We solved the price barrier problem 15 years ago with the rise of player-run proxy tournaments. On MTGO, which is by far the easiest way to find a vintage opponent, reserved list cards are cheap and plentiful.

You are absolutely correct. People can play unsanctioned Vintage and Legacy or they can play on those formats MTGO. This is a solution, and I'm completely with you.

The problem is it isn't a complete solution because you cannot play in sanctioned paper events this way. I don't think that's immaterial. There's player awards, of course. There is tracking of your performance. There's champs. There's the ability to see large, high-profile tournaments in paper instead of on MTGO. I love the Vintage Super League, but it's not as fun as watching the players play with real cards.

And I don't see that printing new cards circumvents or tries to weasel out of the Reserve List or anything. It's literally what WotC is supposed to do: print new cards, not old ones. And, if new cards can lessen the barrier to entry into sanctioned Vintage or Legacy, that's good, isn't it?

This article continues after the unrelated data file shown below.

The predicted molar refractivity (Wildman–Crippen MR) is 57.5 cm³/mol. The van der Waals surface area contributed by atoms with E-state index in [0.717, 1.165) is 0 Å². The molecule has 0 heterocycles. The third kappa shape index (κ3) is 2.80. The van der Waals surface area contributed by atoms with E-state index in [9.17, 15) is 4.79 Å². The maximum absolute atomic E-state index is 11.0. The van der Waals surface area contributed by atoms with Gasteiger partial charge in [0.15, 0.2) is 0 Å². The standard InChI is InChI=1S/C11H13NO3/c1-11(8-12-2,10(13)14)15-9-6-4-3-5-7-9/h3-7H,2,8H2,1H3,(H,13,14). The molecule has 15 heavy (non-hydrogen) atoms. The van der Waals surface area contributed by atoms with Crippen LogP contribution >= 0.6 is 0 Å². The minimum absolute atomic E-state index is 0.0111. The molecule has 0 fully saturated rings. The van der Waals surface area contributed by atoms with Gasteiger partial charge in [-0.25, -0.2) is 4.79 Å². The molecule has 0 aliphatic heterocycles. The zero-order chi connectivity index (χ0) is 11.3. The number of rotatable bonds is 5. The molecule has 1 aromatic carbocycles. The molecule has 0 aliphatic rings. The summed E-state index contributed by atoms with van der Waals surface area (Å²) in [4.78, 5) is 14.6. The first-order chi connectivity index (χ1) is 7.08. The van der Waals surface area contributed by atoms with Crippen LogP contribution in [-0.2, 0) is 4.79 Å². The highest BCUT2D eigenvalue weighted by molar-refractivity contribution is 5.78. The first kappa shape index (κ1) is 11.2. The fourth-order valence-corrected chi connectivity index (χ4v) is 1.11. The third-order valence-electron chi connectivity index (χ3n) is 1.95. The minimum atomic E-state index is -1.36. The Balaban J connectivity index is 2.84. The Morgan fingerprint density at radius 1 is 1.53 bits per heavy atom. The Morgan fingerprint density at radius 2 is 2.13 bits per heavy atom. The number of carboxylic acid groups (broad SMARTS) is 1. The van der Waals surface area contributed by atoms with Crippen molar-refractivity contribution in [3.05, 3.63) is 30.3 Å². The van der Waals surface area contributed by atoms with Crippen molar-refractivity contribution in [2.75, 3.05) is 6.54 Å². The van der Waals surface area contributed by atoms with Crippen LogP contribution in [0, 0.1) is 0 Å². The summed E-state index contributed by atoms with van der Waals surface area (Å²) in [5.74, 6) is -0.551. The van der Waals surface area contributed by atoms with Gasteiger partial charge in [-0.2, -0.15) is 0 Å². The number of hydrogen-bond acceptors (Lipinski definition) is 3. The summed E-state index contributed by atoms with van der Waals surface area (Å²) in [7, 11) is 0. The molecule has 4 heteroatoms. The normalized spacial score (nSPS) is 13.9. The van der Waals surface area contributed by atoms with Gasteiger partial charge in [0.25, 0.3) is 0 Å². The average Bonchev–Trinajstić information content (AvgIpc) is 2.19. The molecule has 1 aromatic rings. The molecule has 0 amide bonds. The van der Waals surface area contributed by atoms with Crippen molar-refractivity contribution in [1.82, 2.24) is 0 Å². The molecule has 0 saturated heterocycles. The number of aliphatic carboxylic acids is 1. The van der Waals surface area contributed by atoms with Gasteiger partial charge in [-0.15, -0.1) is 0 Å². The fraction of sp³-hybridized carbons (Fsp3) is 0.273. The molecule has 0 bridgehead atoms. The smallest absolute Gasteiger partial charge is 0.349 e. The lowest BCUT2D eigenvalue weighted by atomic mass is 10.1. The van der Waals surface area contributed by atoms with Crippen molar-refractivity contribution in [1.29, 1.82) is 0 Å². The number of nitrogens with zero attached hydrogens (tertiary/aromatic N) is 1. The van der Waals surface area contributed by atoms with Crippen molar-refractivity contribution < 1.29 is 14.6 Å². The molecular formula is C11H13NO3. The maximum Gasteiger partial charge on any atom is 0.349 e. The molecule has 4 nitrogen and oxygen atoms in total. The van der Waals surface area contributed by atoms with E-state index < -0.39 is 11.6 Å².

@themonadnomad said in The Reserve List - The Reddest Red Herring:

I do agree that people should make well-reasoned decisions though. Don't buy a mox if you can't feed your kids.

Absolutely. No one has the right to own expensive things for free just because they want them. I don't think anyone here is saying that they do.

What we're talking about instead is ways to allow people to enter the format without having to make this choice. Fish and Eldrazi are a good start, but you're still going to be sub-optimal unless you start spending serious money (talking sanctioned here). If you had cards you could run instead of RL cards without being sub-optimal, I think that would be a better situation. Don't you?